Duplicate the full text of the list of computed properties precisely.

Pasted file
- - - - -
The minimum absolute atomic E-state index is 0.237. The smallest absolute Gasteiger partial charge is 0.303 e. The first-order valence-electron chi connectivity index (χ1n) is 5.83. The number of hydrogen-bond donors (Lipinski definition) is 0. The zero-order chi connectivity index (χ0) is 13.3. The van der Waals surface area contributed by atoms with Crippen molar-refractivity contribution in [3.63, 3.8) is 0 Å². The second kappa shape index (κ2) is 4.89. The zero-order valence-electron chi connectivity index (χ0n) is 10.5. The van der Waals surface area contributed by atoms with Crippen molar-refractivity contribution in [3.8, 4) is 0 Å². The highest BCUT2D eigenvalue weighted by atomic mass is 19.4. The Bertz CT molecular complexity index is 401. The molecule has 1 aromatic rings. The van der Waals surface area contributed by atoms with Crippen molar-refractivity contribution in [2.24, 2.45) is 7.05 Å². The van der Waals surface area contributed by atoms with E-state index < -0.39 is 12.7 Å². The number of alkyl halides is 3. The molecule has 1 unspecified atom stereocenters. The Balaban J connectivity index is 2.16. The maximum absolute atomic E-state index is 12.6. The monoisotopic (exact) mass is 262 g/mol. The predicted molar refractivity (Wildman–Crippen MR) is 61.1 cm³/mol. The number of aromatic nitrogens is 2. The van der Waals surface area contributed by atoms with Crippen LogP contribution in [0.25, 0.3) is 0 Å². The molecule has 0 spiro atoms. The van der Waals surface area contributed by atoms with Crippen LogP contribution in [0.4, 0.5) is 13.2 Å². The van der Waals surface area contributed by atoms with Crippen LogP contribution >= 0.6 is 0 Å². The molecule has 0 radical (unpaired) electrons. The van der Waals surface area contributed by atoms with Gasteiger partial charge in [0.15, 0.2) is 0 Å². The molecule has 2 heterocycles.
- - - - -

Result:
The minimum absolute atomic E-state index is 0.237. The smallest absolute Gasteiger partial charge is 0.303 e. The first-order valence-electron chi connectivity index (χ1n) is 5.83. The number of hydrogen-bond donors (Lipinski definition) is 0. The zero-order chi connectivity index (χ0) is 13.3. The van der Waals surface area contributed by atoms with Crippen molar-refractivity contribution in [3.63, 3.8) is 0 Å². The second kappa shape index (κ2) is 4.89. The zero-order valence-electron chi connectivity index (χ0n) is 10.5. The van der Waals surface area contributed by atoms with Crippen molar-refractivity contribution in [3.8, 4) is 0 Å². The highest BCUT2D eigenvalue weighted by atomic mass is 19.4. The Bertz CT molecular complexity index is 401. The molecule has 1 aromatic rings. The van der Waals surface area contributed by atoms with Crippen molar-refractivity contribution in [2.24, 2.45) is 7.05 Å². The van der Waals surface area contributed by atoms with E-state index < -0.39 is 12.7 Å². The number of alkyl halides is 3. The molecule has 1 unspecified atom stereocenters. The Balaban J connectivity index is 2.16. The maximum absolute atomic E-state index is 12.6. The monoisotopic (exact) mass is 262 g/mol. The predicted molar refractivity (Wildman–Crippen MR) is 61.1 cm³/mol. The number of aromatic nitrogens is 2. The van der Waals surface area contributed by atoms with Crippen LogP contribution in [0.25, 0.3) is 0 Å². The molecule has 0 spiro atoms. The van der Waals surface area contributed by atoms with Crippen LogP contribution in [0.4, 0.5) is 13.2 Å². The van der Waals surface area contributed by atoms with Crippen LogP contribution >= 0.6 is 0 Å². The molecule has 0 radical (unpaired) electrons. The van der Waals surface area contributed by atoms with Gasteiger partial charge in [0.15, 0.2) is 0 Å². The molecule has 2 heterocycles.